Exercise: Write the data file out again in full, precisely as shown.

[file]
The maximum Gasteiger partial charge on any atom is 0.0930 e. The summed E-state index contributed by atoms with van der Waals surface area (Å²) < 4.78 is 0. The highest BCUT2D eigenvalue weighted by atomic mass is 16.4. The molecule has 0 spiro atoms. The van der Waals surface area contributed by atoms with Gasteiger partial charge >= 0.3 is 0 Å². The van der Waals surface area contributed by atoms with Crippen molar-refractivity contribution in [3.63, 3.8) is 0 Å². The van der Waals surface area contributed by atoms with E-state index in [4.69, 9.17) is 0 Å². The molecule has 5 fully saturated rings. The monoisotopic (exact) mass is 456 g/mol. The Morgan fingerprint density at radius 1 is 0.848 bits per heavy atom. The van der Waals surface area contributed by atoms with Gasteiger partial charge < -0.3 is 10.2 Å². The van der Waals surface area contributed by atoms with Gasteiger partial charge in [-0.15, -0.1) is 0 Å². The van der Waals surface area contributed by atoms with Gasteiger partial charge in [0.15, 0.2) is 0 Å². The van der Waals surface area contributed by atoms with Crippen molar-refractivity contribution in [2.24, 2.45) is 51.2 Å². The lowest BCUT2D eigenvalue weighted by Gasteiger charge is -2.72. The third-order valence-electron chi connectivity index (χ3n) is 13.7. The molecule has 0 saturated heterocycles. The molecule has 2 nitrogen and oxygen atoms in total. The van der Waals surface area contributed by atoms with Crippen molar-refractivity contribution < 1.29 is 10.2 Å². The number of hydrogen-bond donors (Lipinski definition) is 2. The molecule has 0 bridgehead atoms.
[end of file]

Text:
The maximum Gasteiger partial charge on any atom is 0.0930 e. The summed E-state index contributed by atoms with van der Waals surface area (Å²) < 4.78 is 0. The highest BCUT2D eigenvalue weighted by atomic mass is 16.4. The molecule has 0 spiro atoms. The van der Waals surface area contributed by atoms with Gasteiger partial charge >= 0.3 is 0 Å². The van der Waals surface area contributed by atoms with Crippen molar-refractivity contribution in [3.63, 3.8) is 0 Å². The van der Waals surface area contributed by atoms with E-state index in [4.69, 9.17) is 0 Å². The molecule has 5 fully saturated rings. The monoisotopic (exact) mass is 456 g/mol. The Morgan fingerprint density at radius 1 is 0.848 bits per heavy atom. The van der Waals surface area contributed by atoms with Gasteiger partial charge < -0.3 is 10.2 Å². The van der Waals surface area contributed by atoms with Gasteiger partial charge in [-0.15, -0.1) is 0 Å². The van der Waals surface area contributed by atoms with Gasteiger partial charge in [0.15, 0.2) is 0 Å². The van der Waals surface area contributed by atoms with Crippen molar-refractivity contribution in [2.24, 2.45) is 51.2 Å². The lowest BCUT2D eigenvalue weighted by Gasteiger charge is -2.72. The third-order valence-electron chi connectivity index (χ3n) is 13.7. The molecule has 0 saturated heterocycles. The molecule has 2 nitrogen and oxygen atoms in total. The van der Waals surface area contributed by atoms with Crippen molar-refractivity contribution < 1.29 is 10.2 Å². The number of hydrogen-bond donors (Lipinski definition) is 2. The molecule has 0 bridgehead atoms.